The World Cup may well be held in England in 8 years time, and it may well be a superb occasion for the whole world. However, one thing is for certain; No matter where, and no matter who, nowhere and no one will ever be able to match up to the unique and truly spectacular experience that South Africa and its people have provided for the rest of the world.

Check out my bl0g for all my articles: http://article2010.blogspot.com/

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6 Comments leave one →
  1. June 20, 2010 5:44 pm

    v.nice post, loved reading it, thank you for sharing.

  2. George permalink
    June 20, 2010 6:18 pm

    Thank you!

  3. June 21, 2010 12:29 am

    An excellent article, words such as these should always paint a picture the memory instantly recalls, the least an article ought to do is provoke thought, here the author does both admirably,
    Dig a wee bit too deeply though and the Peking Olympic games of 2008 spring to mind. There, the overriding imperative was to provide a spectacle for the watching world, with the both unseen preparation and aftermath studiously ignored. China, being China, is famous for cynicism and opportunism, with luck, South Africa will do neither well and take much better care of it’s citizens long after the television cameras have left for home.

  4. F.e.a.r permalink
    June 25, 2010 12:06 am

    All this multicultural festival of football is fake
    You get rich because you work, but those people dont want to work, and there will be scream of despair from every liberal from now to bring more blacks to the Europe because they live in poverty and etc. Truth is on the otherside, because as I said they chose to be poor cos they dont want to work, and never wanted and all this multicultural fake is same like Pekin Olympics just to appease communists and now to appease blacks, but football should never be connected with new world order and marksist ideology.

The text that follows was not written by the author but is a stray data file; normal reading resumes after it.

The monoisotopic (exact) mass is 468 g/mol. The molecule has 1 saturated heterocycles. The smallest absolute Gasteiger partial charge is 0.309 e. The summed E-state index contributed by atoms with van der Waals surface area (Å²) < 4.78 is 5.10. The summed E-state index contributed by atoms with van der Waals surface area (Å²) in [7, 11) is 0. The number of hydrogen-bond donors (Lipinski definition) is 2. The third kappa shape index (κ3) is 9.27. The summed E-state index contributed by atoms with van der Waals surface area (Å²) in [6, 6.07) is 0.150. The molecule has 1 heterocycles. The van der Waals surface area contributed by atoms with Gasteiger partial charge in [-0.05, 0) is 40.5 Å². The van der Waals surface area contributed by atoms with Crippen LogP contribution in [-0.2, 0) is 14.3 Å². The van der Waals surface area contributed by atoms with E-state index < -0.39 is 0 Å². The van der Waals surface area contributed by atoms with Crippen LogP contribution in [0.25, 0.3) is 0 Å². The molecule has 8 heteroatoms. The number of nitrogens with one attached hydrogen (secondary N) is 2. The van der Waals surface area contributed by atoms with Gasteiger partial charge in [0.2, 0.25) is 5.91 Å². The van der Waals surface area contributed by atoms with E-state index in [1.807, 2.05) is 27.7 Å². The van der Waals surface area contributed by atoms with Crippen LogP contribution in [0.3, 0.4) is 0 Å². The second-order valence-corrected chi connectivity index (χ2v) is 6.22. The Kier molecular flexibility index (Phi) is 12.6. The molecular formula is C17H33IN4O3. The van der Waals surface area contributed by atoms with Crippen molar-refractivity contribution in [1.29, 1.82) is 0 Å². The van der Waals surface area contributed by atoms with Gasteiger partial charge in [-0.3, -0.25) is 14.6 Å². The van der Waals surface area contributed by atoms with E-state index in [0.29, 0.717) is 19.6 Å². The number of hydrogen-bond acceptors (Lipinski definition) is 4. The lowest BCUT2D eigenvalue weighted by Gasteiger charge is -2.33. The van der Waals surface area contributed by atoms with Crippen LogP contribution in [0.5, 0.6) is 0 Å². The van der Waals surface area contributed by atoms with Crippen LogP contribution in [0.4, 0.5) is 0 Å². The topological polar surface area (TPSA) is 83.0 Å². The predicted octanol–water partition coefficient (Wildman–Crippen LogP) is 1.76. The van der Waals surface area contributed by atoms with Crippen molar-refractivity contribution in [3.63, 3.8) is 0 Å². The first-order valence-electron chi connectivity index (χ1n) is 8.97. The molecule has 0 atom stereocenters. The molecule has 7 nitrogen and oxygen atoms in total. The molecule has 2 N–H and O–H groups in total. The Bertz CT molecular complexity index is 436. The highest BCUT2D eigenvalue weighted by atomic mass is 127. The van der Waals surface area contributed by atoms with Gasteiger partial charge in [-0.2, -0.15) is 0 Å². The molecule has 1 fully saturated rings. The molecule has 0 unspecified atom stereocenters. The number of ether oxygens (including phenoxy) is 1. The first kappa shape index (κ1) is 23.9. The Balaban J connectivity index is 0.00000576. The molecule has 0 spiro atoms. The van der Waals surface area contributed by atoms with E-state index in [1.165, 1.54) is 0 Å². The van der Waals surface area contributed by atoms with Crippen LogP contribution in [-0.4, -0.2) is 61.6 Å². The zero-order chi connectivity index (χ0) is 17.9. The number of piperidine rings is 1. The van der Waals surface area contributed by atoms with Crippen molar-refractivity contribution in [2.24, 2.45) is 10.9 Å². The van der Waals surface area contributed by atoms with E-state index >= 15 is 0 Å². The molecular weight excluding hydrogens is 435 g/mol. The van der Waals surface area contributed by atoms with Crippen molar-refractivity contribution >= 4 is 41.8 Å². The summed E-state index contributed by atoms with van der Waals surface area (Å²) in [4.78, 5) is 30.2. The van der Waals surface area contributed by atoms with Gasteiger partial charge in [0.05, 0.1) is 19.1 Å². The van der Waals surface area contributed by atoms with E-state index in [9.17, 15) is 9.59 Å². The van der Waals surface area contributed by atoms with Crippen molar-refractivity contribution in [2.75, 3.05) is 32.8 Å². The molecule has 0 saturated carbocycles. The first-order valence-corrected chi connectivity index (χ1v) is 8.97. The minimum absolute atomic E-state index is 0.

5. George permalink
    June 25, 2010 12:50 pm

    What a very crude and incorrect view you have. The African people are actually some of the hardest working people on our planet. The majority of them have to work 20 hours a day just to be able to pay for one meal. They are poor because of the horrific socio-economic state of their country, and the rule of some of the most feared rulers the world has ever seen e.g. Robert Mugabe.

    To say the African people are not very hard working is so far wide of the mark it is untrue. I’m not sure whether you have prejudice against the African race or whether you’re just utterly ignorant to the world we live in, but I think you need to take a closer look at what’s going on in the world.